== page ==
The 1970s is arguably the most recent period of cinematic achievement. Vision-led, technically adept direction was of course a significant contributing factor to this, but it would be amiss to ignore the impact that actors had in creating holistically great films.
Not only were the actors of this period gifted and talented, but their dedication to the craft itself was unparalleled. In an era of many character based films, the way that actors brought meaning to the scripts given, and followed and negotiated the director’s commands, was of great importance.
The 1970s have unfortunately since past. Many wonderful actors active in this period have either retired (Gene Hackman, Sean Connery, Gene Wilder, Sidney Poiter, Liv Ullmann Jack Nicholson?), or died (Marlon Brando, John Cazale, Martin Balsam). Those actors will not be referred to on this list.
The actors that are still working, however, have certainly not met the heights of their peak, either due to declining ability or in the roles actually offered to them. This is not to say that all performances have been disappointing, as some have indeed harkened back to the golden acting times of the 70s.
10. Harvey Keitel
Always a steady performer, Harvey Keitel has made a career out of playing archetypal masculine characters. His breakout film, along with De Niro, was Mean Streets (1972), which remains his best performance in the eyes of many. Keitel’s measured approach to this, and all of his other roles have meant that he may not be as explosive as a Pacino, but he is certainly in a high category of his own.
Keitel’s great merit as an actor stems from his consistently solid performances in the roles he takes. Certainly, Mean Streets would not have launched Scorsese’s career in the way it did without Keitel’s valuable turn as Charlie. The way he juggled the paternal, brotherly side with the sheer aggressiveness of his male vices gave the film a complexity otherwise impossible.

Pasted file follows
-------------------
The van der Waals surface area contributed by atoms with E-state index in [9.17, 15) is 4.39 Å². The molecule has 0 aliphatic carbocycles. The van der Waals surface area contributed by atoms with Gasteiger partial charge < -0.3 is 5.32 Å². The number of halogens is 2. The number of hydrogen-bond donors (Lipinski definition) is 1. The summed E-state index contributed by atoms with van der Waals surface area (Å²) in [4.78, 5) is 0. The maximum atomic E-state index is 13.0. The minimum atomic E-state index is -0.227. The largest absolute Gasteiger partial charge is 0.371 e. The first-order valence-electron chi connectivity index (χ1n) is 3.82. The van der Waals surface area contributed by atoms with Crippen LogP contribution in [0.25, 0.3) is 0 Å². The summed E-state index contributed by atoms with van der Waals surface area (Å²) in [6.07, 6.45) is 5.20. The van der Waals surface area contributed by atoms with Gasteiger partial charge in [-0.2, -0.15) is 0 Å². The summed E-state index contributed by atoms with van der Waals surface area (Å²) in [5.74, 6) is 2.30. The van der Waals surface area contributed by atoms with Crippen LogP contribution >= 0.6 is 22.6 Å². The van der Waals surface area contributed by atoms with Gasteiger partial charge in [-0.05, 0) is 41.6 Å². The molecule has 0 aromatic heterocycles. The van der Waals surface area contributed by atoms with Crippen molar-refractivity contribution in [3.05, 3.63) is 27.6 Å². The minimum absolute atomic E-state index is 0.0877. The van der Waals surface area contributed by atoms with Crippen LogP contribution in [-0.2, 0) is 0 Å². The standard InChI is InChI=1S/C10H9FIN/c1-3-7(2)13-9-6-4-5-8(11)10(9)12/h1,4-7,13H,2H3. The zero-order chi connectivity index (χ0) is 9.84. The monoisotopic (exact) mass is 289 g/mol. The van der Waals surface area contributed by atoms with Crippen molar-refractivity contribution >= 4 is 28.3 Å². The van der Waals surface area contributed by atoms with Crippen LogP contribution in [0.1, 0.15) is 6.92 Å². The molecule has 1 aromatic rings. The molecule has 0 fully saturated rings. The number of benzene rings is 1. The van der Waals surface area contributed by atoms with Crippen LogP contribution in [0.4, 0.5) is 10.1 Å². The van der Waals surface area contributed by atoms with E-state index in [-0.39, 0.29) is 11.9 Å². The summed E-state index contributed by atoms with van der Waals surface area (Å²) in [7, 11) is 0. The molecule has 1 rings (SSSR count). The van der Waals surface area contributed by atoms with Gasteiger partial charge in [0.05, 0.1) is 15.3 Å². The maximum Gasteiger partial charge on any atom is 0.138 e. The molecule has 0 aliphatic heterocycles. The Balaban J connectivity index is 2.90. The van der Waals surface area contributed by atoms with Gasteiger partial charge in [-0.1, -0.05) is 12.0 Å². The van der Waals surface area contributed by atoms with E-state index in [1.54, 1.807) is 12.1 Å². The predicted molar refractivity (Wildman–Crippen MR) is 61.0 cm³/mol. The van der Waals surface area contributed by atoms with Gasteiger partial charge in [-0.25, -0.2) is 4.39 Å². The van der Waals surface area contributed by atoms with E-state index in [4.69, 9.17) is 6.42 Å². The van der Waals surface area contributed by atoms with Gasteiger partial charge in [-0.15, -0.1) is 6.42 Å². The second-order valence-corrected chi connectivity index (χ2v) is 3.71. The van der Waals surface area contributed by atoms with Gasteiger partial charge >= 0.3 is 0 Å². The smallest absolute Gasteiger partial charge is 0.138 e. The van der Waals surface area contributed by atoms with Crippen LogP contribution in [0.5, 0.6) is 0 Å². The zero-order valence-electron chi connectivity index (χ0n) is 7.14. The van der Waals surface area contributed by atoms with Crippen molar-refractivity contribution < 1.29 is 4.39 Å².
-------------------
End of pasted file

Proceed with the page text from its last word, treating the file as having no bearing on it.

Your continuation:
Similarly, Keitel’s role as Sport in Taxi Driver (1976) is often overshadowed by the significant plaudits De Niro received for the film. Although De Niro’s Travis Bickle left an indelible mark on cinema, a tremendous amount of meaning would have been lost from the film, and Bickle’s character without Keitel’s valuable contribution.
The unredeemable vulgarity of Sport pimping out a 12 year old girl was met with complications by the more tender, caring aspect that is perfectly captured by Keitel. In the end of the film, the audience is left to ponder whether Travis’s actions were indeed warranted and righteous, much in part thanks to Keitel’s performance. Keitel’s recent output was mostly gone unnoticed in the cinema world.
While not appearing in disastrous films, he has not been presenting himself in great ones either. His turn in Youth (2015), alongside Michael Caine was an exception to this rule.
9. Meryl Streep
Meryl Streep’s unparalleled rise to acting stardom has been the envy of many actors and actresses, and indeed inspired many of the great actresses working today. Unbeknownst to some, Streep begun to make her name near the end of the 70s.